A truly historic day for US international sport, though I suspect that State-side it got a lot less play than it did over here in Roma (or elsewhere in the soccer-mad world): USA 2, Spain 0 in the semifinals of the Confederations Cup down in Bloemfoentein, South Africa. The Confederations Cup is not one of the “big” tournaments, to be fair; it’s held every four years, the year before the World Cup, and brings together the champions of various tournaments in each of the different FIFA “Confederations” — Europe (Spain, the winner of the European Cup in 2008), Italy (World Cup, 2006), Brazil (Copa America), Egypt (African Cup of Nations), Iraq (Asian Cup), etc. This year, it is being held down in South Africa, site of next year’s World Cup, as sort of a dry run for the logistics and planning that South Africa will need to have in place before the world descends next summer.
The US, as usual, was not expected to fare terribly well — they looked uninspired in losing 3-1 to Italy and 3-0 to Brazil in the first round, and only got to advance to the second round because the Italians thoroughly embarrassed themselves in losing to both Egypt and Brasil without so much as scoring a single goal (or, to be honest, even coming close to scoring a goal). And against Spain we were supposed to roll over and die. Spain has become the capital of world soccer on many fronts — Barcelona just won the Champions League, the most prestigious of the “club” tournaments in the world, the Spanish national team won last year’s Euro Championship (quite handily), and they are being touted as favorites to win next year’s World Cup. They had, until Wednesday night, managed to put together a mind-boggling 35 game undefeated streak — unheard of in international soccer. The Italian press was full of somewhat grudging, but ultimately effusive, praise for their style of play and the depth of their squad — and for the Americans to handle them as easily as they did took the world of soccer (aka “the rest of the world”) totally by surprise. Here’s what la Repubblica, the newspaper I read here in Rome, had to say about the game:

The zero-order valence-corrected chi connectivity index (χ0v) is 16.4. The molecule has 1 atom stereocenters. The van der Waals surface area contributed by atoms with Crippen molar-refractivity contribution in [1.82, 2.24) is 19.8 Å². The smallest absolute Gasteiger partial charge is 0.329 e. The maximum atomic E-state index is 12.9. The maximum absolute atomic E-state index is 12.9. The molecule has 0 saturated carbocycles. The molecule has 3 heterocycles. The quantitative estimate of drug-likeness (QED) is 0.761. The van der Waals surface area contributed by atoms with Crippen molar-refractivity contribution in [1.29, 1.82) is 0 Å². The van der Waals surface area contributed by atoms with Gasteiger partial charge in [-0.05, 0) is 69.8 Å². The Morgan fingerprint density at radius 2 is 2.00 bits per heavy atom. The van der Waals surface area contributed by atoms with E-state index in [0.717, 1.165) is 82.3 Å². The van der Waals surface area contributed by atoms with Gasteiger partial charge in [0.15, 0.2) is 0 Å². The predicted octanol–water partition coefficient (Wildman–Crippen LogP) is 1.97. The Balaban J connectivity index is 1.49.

“Ci sarebbe da cambiare pari-pari la nostra difesa azzurra con quella americana. L’arte di difendersi ha attraversato l’oceano.”
“We should exchange our (italian) defense for the Americans’. The art of defending has crossed the ocean.”
Let me tell you, that is high praise indeed – the Italians have long prided themselves on their defensive abilities (they call their style of play “Il catenaccio — the chain link fence), and for an italian paper to say they’d exchange their defense for ours is truly a remarkable moment.
And later on:
“Gli americani avevano cominciato con la mano sul cuore e il volto rivolto verso la bandiera a stelle e strisce. Hanno finito in un tripudio di gioia, con l’intera panchina che e’ corsa ad abbracciare gli eroi di Bloemfontein e con la curva nera — ormai impazzito per gli americani — che suonava a tutto spiano le sue vuvuzelas in loro onore.”
“The Americans began with hand on heart, their faces turned to the stars and stripes. They finished in an eruption of joy, with the entire bench running to embrace the heroes of Bloemfontein, and the African fans — by now, crazy about the Americans — singing, in unison, their “vuvuzelas” (???) in their honor.”
It’s a little over-the-top, as Italian journalism tends to be, and I haven’t the faintest idea what “vuvuzelas” are … but for an American soccer fan, it was nice a nice thing to stumble upon in the paper early in the morning, sitting in my neighborhood cafe and drinking my morning espresso …